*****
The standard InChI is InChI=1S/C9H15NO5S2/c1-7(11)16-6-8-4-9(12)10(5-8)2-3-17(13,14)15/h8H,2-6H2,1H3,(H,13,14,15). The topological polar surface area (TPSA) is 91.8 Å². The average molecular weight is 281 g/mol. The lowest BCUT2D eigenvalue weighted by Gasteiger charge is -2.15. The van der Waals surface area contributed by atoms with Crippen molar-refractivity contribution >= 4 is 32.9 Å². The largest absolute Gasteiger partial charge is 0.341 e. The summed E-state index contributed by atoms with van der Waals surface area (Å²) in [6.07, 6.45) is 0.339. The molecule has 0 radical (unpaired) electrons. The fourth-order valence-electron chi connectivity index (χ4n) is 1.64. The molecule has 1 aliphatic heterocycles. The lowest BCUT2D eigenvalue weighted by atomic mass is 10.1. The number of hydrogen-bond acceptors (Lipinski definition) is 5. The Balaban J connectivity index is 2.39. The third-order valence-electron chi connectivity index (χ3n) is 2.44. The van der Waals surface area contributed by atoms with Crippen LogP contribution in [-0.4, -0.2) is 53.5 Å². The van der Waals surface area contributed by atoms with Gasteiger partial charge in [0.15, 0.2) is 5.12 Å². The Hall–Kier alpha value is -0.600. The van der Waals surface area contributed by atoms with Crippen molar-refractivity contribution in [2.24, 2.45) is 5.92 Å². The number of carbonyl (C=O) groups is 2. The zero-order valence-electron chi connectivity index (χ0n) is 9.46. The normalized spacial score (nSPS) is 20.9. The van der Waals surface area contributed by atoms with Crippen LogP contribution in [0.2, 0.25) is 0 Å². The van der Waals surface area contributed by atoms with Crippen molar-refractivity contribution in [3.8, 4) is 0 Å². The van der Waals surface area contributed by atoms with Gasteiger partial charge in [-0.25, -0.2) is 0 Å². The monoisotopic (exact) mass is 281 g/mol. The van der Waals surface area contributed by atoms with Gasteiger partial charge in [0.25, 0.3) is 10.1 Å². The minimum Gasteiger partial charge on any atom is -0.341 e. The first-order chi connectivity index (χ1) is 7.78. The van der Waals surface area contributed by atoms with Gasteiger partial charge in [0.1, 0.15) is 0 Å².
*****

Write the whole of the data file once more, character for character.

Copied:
The standard InChI is InChI=1S/C9H15NO5S2/c1-7(11)16-6-8-4-9(12)10(5-8)2-3-17(13,14)15/h8H,2-6H2,1H3,(H,13,14,15). The topological polar surface area (TPSA) is 91.8 Å². The average molecular weight is 281 g/mol. The lowest BCUT2D eigenvalue weighted by Gasteiger charge is -2.15. The van der Waals surface area contributed by atoms with Crippen molar-refractivity contribution >= 4 is 32.9 Å². The largest absolute Gasteiger partial charge is 0.341 e. The summed E-state index contributed by atoms with van der Waals surface area (Å²) in [6.07, 6.45) is 0.339. The molecule has 0 radical (unpaired) electrons. The fourth-order valence-electron chi connectivity index (χ4n) is 1.64. The molecule has 1 aliphatic heterocycles. The lowest BCUT2D eigenvalue weighted by atomic mass is 10.1. The number of hydrogen-bond acceptors (Lipinski definition) is 5. The Balaban J connectivity index is 2.39. The third-order valence-electron chi connectivity index (χ3n) is 2.44. The van der Waals surface area contributed by atoms with Crippen LogP contribution in [-0.4, -0.2) is 53.5 Å². The van der Waals surface area contributed by atoms with Gasteiger partial charge in [0.15, 0.2) is 5.12 Å². The Hall–Kier alpha value is -0.600. The van der Waals surface area contributed by atoms with Crippen molar-refractivity contribution in [2.24, 2.45) is 5.92 Å². The number of carbonyl (C=O) groups is 2. The zero-order valence-electron chi connectivity index (χ0n) is 9.46. The normalized spacial score (nSPS) is 20.9. The van der Waals surface area contributed by atoms with Crippen LogP contribution in [0.2, 0.25) is 0 Å². The van der Waals surface area contributed by atoms with Crippen molar-refractivity contribution in [3.8, 4) is 0 Å². The van der Waals surface area contributed by atoms with Gasteiger partial charge in [-0.25, -0.2) is 0 Å². The monoisotopic (exact) mass is 281 g/mol. The van der Waals surface area contributed by atoms with Gasteiger partial charge in [0.25, 0.3) is 10.1 Å². The minimum Gasteiger partial charge on any atom is -0.341 e. The first-order chi connectivity index (χ1) is 7.78. The van der Waals surface area contributed by atoms with Gasteiger partial charge in [0.1, 0.15) is 0 Å².